On-campus interviews with candidates in the search for the next chancellor to lead the University of Tennessee, Knoxville, begin today. The first candidate, Pamela Whitten, senior vice president for academic affairs and provost at the University of Georgia, will lead a public forum for faculty and staff from 10:30 to 11:30 a.m. today at the Law School Complex, Room 132. The session will be webcast live and archived for later viewing.
Some students from the School of Journalism and Electronic Media are urging people to get out and vote in a big way. Their messages are on billboards around the Knoxville area. Rob Heller, a JEM professor in the College of Communication and Information, asked his media graphics students to design posters encouraging people to vote in the upcoming election. “I’m very proud of their creative work,” Heller said.
Professor Josh Emery has helped detect water on Psyche, the largest metallic asteroid in the solar system. The asteroid is the target of a proposed NASA mission. The study, published in the Astronomical Journal under the auspices of the US Geological Survey and NASA, provides evidence for water-rich minerals on Psyche, an asteroid that is 186 miles across and is made of almost pure nickel-iron metal.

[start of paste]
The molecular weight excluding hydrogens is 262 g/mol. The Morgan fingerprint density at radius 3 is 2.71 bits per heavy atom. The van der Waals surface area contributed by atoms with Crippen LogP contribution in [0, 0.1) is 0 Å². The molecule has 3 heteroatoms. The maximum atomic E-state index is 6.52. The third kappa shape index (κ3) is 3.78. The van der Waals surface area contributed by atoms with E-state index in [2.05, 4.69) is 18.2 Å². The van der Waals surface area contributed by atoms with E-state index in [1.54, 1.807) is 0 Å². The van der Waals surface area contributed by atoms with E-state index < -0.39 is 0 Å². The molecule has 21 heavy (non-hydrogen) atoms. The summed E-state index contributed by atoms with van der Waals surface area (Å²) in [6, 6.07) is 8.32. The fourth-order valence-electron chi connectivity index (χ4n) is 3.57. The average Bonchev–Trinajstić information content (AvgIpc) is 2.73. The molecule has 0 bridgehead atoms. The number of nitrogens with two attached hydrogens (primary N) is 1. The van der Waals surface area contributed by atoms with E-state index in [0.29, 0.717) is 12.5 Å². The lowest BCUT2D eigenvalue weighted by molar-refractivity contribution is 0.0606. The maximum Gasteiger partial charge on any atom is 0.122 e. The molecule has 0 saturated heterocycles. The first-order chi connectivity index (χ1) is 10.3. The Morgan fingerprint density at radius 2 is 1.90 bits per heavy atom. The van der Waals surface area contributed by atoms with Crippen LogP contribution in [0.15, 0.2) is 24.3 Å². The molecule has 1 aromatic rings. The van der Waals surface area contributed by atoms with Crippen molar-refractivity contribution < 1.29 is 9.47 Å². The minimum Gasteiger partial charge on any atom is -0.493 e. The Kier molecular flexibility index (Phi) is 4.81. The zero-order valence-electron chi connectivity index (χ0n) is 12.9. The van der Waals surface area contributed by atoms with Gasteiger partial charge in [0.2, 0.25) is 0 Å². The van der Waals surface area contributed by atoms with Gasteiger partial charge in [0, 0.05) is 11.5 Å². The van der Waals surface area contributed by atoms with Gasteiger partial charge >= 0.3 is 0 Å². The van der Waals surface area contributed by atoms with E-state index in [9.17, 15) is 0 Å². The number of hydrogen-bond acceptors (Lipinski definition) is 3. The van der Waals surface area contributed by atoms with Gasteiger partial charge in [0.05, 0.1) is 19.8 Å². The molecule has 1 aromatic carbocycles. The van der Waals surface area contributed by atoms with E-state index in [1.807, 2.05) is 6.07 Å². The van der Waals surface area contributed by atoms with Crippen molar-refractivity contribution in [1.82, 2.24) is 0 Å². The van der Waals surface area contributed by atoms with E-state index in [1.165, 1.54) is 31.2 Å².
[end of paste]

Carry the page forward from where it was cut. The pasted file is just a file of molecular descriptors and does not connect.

One hundred years ago, UT held its first Homecoming celebration. Three hundred alumni attended. This year, thousands of Volunteers are expected to participate in Homecoming activities which begin Sunday, October 30, and culminate next weekend with the UT vs. Tennessee Tech football game and several events, including a free Saturday-night concert on Market Square. This
UT’s Howard H. Baker Jr. Center for Public Policy has added 14 new Baker Scholars to its program, bringing the total number to 30. “This select group of students have an academic and career interest in public policy and government,” said Nissa Dahlin-Brown, associate director of the Baker Center. “It is a unique experience for undergraduates to be able to target an issue they are passionate about; research it; and discover ideas, solutions, and unintended consequences.”
UT’s College of Architecture and Design shares a special bond with a part of Haiti hit hard by Hurricane Matthew.
National experts from the US Census Bureau will be in Knoxville next month to share information about the upcoming 2020 census as well as new data tools. The 2016 Data Users Conference, sponsored by UT’s Tennessee State Data Center, is set for 8:30 a.m., November 18 at the downtown Hilton Hotel, 501 West Church Avenue.
Alan Alda, an acclaimed actor and science educator widely known for his role in the television series M*A*S*H, will speak at UT on Tuesday, November 1.
The UT Board of Trustees voted to name the College of Engineering for distinguished alumnus John D. Tickle. It marks the second time in the campus’s 222-year history that a college has been named for an alumnus and benefactor. Tickle, a 1965 industrial engineering graduate from Bristol, Tennessee, is chairman of the Strongwell Corporation.
A panel discussion about the impact of Arthur Miller’s classic The Crucible on political discussions at the time of its writing and today will take place in the Carousel Theatre following the Sunday, October 16 matinee. The discussion is free and open to the public. Discussing the play and its effect on recent and current